UKOOA warns of UK marine licensing bill's impact

While applauding objectives of the UK Marine Bill White Paper to streamline current marine oil and gas licensing, the UK Offshore Operators' Association warned Mar. 15 that energy companies could face delays in securing governmental approval for new offshore projects because the proposed bill could add "another layer of bureaucracy" in the environmental sphere.

Uchenna Izundu
International Editor

LONDON, Mar. 23 -- While applauding objectives of the UK Marine Bill White Paper to streamline current marine oil and gas licensing, the UK Offshore Operators' Association warned Mar. 15 that energy companies could face delays in securing governmental approval for new offshore projects because the proposed bill could add "another layer of bureaucracy" in the environmental sphere.

Although oil and gas licensing will remain with the Department for Trade and Industry (DTI), industry UKOOA officials are concerned that delays could occur in the recovery of a potential 25 billion boe on the mature UK continental shelf.

The UK is seeking feedback by Jun. 8 on initiatives launched by the bill to protect the marine environment. The new UK-wide system also is designed to make development cheaper, more-efficient, and consistent for all participants and would assist in marine planning to help businesses with their investments.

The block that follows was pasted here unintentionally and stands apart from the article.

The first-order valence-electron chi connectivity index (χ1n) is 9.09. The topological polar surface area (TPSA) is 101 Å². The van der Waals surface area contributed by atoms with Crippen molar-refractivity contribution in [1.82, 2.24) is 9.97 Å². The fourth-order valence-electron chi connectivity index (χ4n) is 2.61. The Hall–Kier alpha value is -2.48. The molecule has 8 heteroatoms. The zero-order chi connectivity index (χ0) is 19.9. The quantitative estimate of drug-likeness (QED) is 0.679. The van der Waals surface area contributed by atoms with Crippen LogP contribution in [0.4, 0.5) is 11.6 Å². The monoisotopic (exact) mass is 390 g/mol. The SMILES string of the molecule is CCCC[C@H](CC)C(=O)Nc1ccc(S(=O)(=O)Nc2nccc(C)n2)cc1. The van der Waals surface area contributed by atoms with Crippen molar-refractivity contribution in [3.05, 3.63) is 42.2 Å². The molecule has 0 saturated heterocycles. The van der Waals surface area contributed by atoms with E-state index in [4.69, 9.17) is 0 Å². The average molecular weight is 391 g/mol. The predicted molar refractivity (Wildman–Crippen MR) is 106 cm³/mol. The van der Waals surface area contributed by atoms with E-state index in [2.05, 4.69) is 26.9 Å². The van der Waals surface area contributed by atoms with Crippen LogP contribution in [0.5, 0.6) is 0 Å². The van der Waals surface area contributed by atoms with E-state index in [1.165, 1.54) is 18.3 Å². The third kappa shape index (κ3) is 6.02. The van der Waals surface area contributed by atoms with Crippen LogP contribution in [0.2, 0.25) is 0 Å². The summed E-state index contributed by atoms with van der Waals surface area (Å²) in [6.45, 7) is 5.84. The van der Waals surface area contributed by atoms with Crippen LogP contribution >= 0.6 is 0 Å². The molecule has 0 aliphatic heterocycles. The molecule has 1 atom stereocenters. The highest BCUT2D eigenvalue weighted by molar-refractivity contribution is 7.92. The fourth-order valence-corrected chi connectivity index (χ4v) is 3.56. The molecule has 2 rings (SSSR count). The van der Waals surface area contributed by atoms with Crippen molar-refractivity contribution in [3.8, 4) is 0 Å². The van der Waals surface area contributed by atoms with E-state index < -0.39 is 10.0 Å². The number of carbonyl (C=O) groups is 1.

"The proposals in the Marine Bill White Paper are a first for the UK and would raise planning for the management and protection of our seas to a world-leading level," said Environment Secretary David Miliband.

UKOOA said the offshore industry has minimized its environmental footprint by reducing discharges and improving such technologies as directional drilling from locations remote from environmentally sensitive areas.

Offshore gas storage
The government also is working with DTI to develop subseabed gas storage legislation and would monitor the impacts of any storage projects. "The path for introducing an enabling regime is not yet certain," an official said, "but the Marine Bill is available as an option, should the timing be right."

He said the White Paper will not cover oil and gas exploration and production in the licensing system because that is sufficiently regulated by the Petroleum Act 1968 and controlled by DTI.

However, despite the partnership between DTI and the Department for Environment, Food, and Rural Affairs (Defra), which published the White Paper, there is growing concern among UK petroleum officials about DTI's future role once the leader of the ruling Labour Party Tony Blair leaves office this summer.

Industry executives are worried that Blair's successor might dismantle DTI, including the Energy Group, and incorporate this within a new department together with the part of Defra that currently deals with climate change.

Contact Uchenna Izundu at uchennai@pennwell.com.

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